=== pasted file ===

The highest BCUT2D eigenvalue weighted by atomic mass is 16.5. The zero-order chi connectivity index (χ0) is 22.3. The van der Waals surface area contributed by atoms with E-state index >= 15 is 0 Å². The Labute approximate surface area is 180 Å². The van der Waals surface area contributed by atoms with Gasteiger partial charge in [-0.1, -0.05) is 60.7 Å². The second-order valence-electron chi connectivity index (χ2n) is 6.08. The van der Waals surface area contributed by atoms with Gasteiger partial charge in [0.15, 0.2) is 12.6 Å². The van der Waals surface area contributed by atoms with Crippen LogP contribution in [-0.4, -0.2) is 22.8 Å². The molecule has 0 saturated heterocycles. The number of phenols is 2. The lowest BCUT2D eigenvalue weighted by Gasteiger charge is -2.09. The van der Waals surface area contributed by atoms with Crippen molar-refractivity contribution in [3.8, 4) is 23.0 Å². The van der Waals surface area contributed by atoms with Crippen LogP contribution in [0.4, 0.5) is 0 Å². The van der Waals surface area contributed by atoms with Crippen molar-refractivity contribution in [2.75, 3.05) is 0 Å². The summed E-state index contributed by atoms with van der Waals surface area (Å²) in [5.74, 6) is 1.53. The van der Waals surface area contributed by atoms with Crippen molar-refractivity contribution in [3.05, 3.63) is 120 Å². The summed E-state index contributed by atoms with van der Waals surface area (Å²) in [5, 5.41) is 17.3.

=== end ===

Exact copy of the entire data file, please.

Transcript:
The highest BCUT2D eigenvalue weighted by atomic mass is 16.5. The zero-order chi connectivity index (χ0) is 22.3. The van der Waals surface area contributed by atoms with E-state index >= 15 is 0 Å². The Labute approximate surface area is 180 Å². The van der Waals surface area contributed by atoms with Gasteiger partial charge in [-0.1, -0.05) is 60.7 Å². The second-order valence-electron chi connectivity index (χ2n) is 6.08. The van der Waals surface area contributed by atoms with Gasteiger partial charge in [0.15, 0.2) is 12.6 Å². The van der Waals surface area contributed by atoms with Crippen LogP contribution in [-0.4, -0.2) is 22.8 Å². The molecule has 0 saturated heterocycles. The number of phenols is 2. The lowest BCUT2D eigenvalue weighted by Gasteiger charge is -2.09. The van der Waals surface area contributed by atoms with Crippen molar-refractivity contribution in [3.8, 4) is 23.0 Å². The van der Waals surface area contributed by atoms with Crippen LogP contribution in [0.4, 0.5) is 0 Å². The van der Waals surface area contributed by atoms with Crippen molar-refractivity contribution in [2.75, 3.05) is 0 Å². The summed E-state index contributed by atoms with van der Waals surface area (Å²) in [5.74, 6) is 1.53. The van der Waals surface area contributed by atoms with Crippen molar-refractivity contribution in [3.05, 3.63) is 120 Å². The summed E-state index contributed by atoms with van der Waals surface area (Å²) in [5, 5.41) is 17.3.